Scientists working at the Laboratory of Organic Electronics (LOE) have developed an ultra-sensitive heat sensor that is transparent, printable, and flexible. It is likely to be applicable in different areas such as wound healing and electronic skin to smart buildings. Various researchers from different universities contributed to the project.
Utilizing Ions in Thermoelectric Material for Wound Healing
Materials used in ultra-sensitive sensors are thermoelectric. Electrons in thermoelectric material move from the cold to warm side when temperature changes on either sides of the material. This leads to a voltage difference. But in this research, scientists engineered a thermoelectric material that makes ions charge carriers in place of electrons. With the ions taking charge carriers, the voltage difference is likely to increase by a hundred times. For example, electrons are capable of developing 100 µV/K (microvolt per Kelvin), whereas ions develop 10 µV/K. This helped in sending 100 times stronger signal even at a small temperature difference.
While taking primary information from previous research, scientists found electrolytes were used for printed electronics. Whereas they have now developed a new material using ions. The ions charge carriers are the first printed thermoelectric module used across the globe. This module consists of linked n- and p-legs that helps in determining the strength of a signal. Moreover, scientists have used screen-printing to produce a highly sensitive heat sensor, depending upon the complementary and different polymers. Heat sensors are capable of converting a minuscule temperature difference in a strong signal.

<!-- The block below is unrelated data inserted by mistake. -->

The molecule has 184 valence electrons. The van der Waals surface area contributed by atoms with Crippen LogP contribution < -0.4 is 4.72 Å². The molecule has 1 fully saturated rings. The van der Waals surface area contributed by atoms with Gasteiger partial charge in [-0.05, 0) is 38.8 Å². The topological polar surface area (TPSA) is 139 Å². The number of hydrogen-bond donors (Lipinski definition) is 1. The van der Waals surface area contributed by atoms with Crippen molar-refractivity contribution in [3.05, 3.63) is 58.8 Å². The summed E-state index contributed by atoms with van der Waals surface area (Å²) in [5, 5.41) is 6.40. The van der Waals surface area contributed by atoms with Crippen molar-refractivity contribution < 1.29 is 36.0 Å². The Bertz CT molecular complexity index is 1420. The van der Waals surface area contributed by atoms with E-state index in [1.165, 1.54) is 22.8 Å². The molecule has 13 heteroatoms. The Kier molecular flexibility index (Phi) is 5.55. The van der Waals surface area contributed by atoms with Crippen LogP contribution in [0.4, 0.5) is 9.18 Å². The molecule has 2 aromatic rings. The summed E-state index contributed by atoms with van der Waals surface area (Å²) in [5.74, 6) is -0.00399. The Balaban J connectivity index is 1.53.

Furthermore, the material is transparent and soft that makes them applicable on a large surface. It might find use for producing a highly sensitive product. Applications of the heat sensor include temperature exchange in smart buildings and wound healing.